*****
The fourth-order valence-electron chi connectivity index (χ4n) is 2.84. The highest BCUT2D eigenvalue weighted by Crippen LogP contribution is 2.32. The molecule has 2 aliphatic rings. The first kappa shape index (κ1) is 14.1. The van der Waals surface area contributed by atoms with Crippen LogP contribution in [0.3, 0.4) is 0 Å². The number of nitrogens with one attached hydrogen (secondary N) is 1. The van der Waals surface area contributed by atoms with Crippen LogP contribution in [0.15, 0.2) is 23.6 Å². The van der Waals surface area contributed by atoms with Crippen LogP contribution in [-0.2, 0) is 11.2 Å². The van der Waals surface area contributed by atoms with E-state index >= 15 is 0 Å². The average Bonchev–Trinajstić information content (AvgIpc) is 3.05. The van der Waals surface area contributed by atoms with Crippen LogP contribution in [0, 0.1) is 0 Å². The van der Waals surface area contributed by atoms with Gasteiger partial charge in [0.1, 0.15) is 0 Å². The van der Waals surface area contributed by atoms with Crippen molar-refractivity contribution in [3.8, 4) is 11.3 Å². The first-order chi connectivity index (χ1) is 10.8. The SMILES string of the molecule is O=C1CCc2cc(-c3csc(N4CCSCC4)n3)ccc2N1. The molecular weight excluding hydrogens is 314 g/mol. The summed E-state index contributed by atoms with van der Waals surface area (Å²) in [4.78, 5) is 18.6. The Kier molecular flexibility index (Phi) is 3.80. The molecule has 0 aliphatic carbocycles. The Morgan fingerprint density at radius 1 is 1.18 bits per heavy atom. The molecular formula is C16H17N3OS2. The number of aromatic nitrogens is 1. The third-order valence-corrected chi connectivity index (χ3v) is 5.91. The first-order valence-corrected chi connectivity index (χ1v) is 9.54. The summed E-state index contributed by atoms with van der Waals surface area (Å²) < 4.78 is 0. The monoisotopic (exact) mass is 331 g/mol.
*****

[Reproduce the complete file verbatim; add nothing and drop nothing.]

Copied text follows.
The fourth-order valence-electron chi connectivity index (χ4n) is 2.84. The highest BCUT2D eigenvalue weighted by Crippen LogP contribution is 2.32. The molecule has 2 aliphatic rings. The first kappa shape index (κ1) is 14.1. The van der Waals surface area contributed by atoms with Crippen LogP contribution in [0.3, 0.4) is 0 Å². The number of nitrogens with one attached hydrogen (secondary N) is 1. The van der Waals surface area contributed by atoms with Crippen LogP contribution in [0.15, 0.2) is 23.6 Å². The van der Waals surface area contributed by atoms with Crippen LogP contribution in [-0.2, 0) is 11.2 Å². The van der Waals surface area contributed by atoms with E-state index >= 15 is 0 Å². The average Bonchev–Trinajstić information content (AvgIpc) is 3.05. The van der Waals surface area contributed by atoms with Crippen LogP contribution in [0, 0.1) is 0 Å². The van der Waals surface area contributed by atoms with Gasteiger partial charge in [0.1, 0.15) is 0 Å². The van der Waals surface area contributed by atoms with Crippen molar-refractivity contribution in [3.8, 4) is 11.3 Å². The first-order chi connectivity index (χ1) is 10.8. The SMILES string of the molecule is O=C1CCc2cc(-c3csc(N4CCSCC4)n3)ccc2N1. The molecular weight excluding hydrogens is 314 g/mol. The summed E-state index contributed by atoms with van der Waals surface area (Å²) in [4.78, 5) is 18.6. The Kier molecular flexibility index (Phi) is 3.80. The molecule has 0 aliphatic carbocycles. The Morgan fingerprint density at radius 1 is 1.18 bits per heavy atom. The molecular formula is C16H17N3OS2. The number of aromatic nitrogens is 1. The third-order valence-corrected chi connectivity index (χ3v) is 5.91. The first-order valence-corrected chi connectivity index (χ1v) is 9.54. The summed E-state index contributed by atoms with van der Waals surface area (Å²) < 4.78 is 0. The monoisotopic (exact) mass is 331 g/mol.